SoCal Coastal Wetlands Research Project
Welcome to the homepage for the SoCal Coastal Wetlands Research Project from the Coastal and Marine Geology Lab at California State University, Fullerton. Here you will find updates about our research in the coastal wetlands of southern California, and interactive educational activities to learn about coastal wetland geology, and the physical processes that shape coastal wetlands in southern California.
Coastal Wetlands in Southern California
Coastal wetlands are the dominant estuarine-type in the region. These environments are characterized by extensive salt marshes, bisected by sinuous tidal creeks and mudflats. Along the southern California coast, coastal wetland systems come in a variety of sizes, and dot the coast as series of isolated ecosystems nestled between rocky headlands and urban expanses. These coastal wetlands are relatively young geologically compared to wetlands along the US Atlantic and Gulf coasts, and formed under the unique combination of dynamic climatic and dynamic tectonic forces. Today, the coastal wetlands in southern California are increasingly impacted by human activities as populations in the region continue to grow and expand.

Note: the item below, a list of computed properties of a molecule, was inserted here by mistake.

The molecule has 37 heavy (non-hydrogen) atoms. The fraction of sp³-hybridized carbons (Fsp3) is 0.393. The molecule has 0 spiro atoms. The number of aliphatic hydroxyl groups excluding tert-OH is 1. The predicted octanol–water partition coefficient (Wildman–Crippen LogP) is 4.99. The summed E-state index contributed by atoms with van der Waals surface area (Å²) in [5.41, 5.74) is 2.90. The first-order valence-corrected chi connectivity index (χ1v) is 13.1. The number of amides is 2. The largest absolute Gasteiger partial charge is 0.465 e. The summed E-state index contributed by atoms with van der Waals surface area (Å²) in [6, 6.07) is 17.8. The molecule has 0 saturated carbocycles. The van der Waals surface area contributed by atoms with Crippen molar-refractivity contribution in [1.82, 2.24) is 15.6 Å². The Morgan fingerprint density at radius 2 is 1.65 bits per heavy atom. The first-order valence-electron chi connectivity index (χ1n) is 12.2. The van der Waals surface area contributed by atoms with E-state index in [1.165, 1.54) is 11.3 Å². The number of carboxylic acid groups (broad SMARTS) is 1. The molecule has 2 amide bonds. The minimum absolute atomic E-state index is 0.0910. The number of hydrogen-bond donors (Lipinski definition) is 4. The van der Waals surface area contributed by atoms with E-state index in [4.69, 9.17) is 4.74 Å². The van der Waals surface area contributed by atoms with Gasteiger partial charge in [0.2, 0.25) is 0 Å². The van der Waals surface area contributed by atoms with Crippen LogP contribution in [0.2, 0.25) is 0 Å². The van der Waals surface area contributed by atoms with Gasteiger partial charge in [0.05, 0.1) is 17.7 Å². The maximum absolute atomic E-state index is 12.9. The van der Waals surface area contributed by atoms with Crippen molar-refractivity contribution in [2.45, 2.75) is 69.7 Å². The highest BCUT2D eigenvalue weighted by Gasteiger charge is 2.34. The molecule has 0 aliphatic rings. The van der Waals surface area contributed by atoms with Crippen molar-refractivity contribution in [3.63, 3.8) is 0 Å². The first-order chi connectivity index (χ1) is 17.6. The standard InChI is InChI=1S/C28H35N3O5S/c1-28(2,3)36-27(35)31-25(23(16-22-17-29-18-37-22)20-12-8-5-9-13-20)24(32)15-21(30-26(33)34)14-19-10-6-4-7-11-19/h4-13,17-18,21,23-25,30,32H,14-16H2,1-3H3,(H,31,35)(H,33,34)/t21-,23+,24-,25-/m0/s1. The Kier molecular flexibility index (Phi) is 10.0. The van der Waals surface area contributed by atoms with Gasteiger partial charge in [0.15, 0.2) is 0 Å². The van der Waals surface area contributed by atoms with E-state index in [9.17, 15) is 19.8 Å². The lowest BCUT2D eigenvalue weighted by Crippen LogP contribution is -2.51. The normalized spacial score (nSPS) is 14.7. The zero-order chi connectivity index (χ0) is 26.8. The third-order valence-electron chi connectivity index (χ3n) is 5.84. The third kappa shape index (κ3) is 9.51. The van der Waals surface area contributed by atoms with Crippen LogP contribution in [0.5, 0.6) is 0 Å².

Currently we are working in three unique systems in the region: the Seal Beach Wetlands, Upper Newport Bay, and Los Penasquitos Lagoon. For each of these projects were are looking to answer unique research questions including: wetland response to earthquakes, is sedimentation keeping pace with sea level rise, and natural processes that led to pre-European oyster habitat loss.
Coastal wetlands are some of the most productive ecosystems on Earth, and currently viewed as a potential important reservoir for the storage of blue carbon to combat climate change. Located at the interface between the ocean and the land, these environments are significantly impacted by sea level rise. As a result of climate change, the future of coastal wetlands globally remains unknown.